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ORIGINAL ARTICLE
Year : 2018  |  Volume : 37  |  Issue : 1  |  Page : 73-77

Surgical management of gynecomastia: choice and outcome


1 Department of Surgery, Faculty of Medicine, Alexandria University, Alexandria, Egypt
2 Department of Plastic Surgery, Alexandria University, Alexandria, Egypt

Date of Submission07-Oct-2017
Date of Acceptance10-Jan-2018
Date of Web Publication14-Feb-2018

Correspondence Address:
Haytham M Fayed
Assistant Professor of Surgical Oncology, Surgical Oncology Unit, Department of Surgery, Faculty of Medicine, Alexandria University, Alexandria, 21563
Egypt
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Source of Support: None, Conflict of Interest: None


DOI: 10.4103/ejs.ejs_111_17

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  Abstract 

Background Gynecomastia is defined as a male breast benign condition that is characterized by enlargement of the breast owing to glandular tissue proliferation. The cause of gynecomastia includes an imbalance between estrogen and testosterone levels in male breast tissue. The primary mechanism is production of more estrogen, reduction of production of androgen, and increased peripheral conversion to estrogen from estrogen precursors.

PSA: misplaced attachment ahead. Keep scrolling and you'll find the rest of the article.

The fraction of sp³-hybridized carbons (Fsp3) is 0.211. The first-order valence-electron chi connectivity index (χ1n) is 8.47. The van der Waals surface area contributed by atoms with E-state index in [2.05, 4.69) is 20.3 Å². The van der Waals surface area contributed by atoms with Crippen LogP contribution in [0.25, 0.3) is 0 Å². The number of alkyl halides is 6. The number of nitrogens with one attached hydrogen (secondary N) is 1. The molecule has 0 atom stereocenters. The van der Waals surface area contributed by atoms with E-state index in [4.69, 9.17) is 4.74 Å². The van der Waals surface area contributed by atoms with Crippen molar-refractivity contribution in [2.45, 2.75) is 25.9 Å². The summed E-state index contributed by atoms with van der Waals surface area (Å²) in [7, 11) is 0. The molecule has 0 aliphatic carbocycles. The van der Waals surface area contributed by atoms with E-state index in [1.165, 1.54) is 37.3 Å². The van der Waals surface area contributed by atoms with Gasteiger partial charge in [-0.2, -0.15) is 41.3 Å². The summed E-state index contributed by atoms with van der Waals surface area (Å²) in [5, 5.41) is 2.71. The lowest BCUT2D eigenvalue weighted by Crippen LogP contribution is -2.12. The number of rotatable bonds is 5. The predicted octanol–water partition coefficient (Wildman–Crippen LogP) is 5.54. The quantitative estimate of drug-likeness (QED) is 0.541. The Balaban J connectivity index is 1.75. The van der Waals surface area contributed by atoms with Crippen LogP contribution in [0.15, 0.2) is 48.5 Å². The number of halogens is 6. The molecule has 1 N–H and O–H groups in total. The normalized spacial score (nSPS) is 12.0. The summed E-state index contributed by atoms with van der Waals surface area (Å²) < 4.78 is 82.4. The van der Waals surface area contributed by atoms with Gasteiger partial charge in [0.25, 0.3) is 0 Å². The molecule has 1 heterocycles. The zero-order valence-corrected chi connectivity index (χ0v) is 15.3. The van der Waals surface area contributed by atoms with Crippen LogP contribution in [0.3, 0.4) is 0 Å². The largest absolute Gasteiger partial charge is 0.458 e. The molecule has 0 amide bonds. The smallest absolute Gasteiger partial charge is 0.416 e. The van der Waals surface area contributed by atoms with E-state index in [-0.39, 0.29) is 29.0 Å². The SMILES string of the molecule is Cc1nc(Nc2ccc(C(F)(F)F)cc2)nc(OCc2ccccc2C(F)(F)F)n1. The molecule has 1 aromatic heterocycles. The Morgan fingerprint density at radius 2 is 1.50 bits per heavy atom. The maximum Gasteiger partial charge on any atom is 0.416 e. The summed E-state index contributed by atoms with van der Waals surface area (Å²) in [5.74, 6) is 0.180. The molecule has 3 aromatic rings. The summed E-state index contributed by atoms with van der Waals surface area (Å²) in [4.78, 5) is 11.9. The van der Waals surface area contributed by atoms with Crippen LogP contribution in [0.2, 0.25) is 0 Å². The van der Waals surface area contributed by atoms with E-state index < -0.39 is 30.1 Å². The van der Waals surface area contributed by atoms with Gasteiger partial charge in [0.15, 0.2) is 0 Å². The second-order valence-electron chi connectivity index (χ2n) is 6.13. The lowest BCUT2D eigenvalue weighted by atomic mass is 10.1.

Patients and methods A total of 35 male patients who presented with unilateral or bilateral gynecomastia (63 breasts) in the duration between June 2014 and June 2017 were assessed and surgically treated. All our patients were healthy except for one patient who had liver cirrhosis and two diabetic patients. Different surgical procedures were used to remove the excess skin and glandular tissue including lateral circumareolar incision, round block technique, reduction mammoplasty, liposuction, or combination of these procedures.
Results The commonest procedure used was round block technique. A total of four cases had complications in the form of hematoma in one case, seroma in one case, skin infection in one case, and skin necrosis in another case.
Conclusion Surgical correction of gynecomastia is the only hope for correction of gynecomastia in symptomatic patients.

Keywords: gynecomastia, male breast, mammoplasty, round block


How to cite this article:
Fayed HM, Kholosy HM. Surgical management of gynecomastia: choice and outcome. Egypt J Surg 2018;37:73-7

How to cite this URL:
Fayed HM, Kholosy HM. Surgical management of gynecomastia: choice and outcome. Egypt J Surg [serial online] 2018 [cited 2018 Aug 19];37:73-7. Available from: http://www.ejs.eg.net/text.asp?2018/37/1/73/225473




  Background Top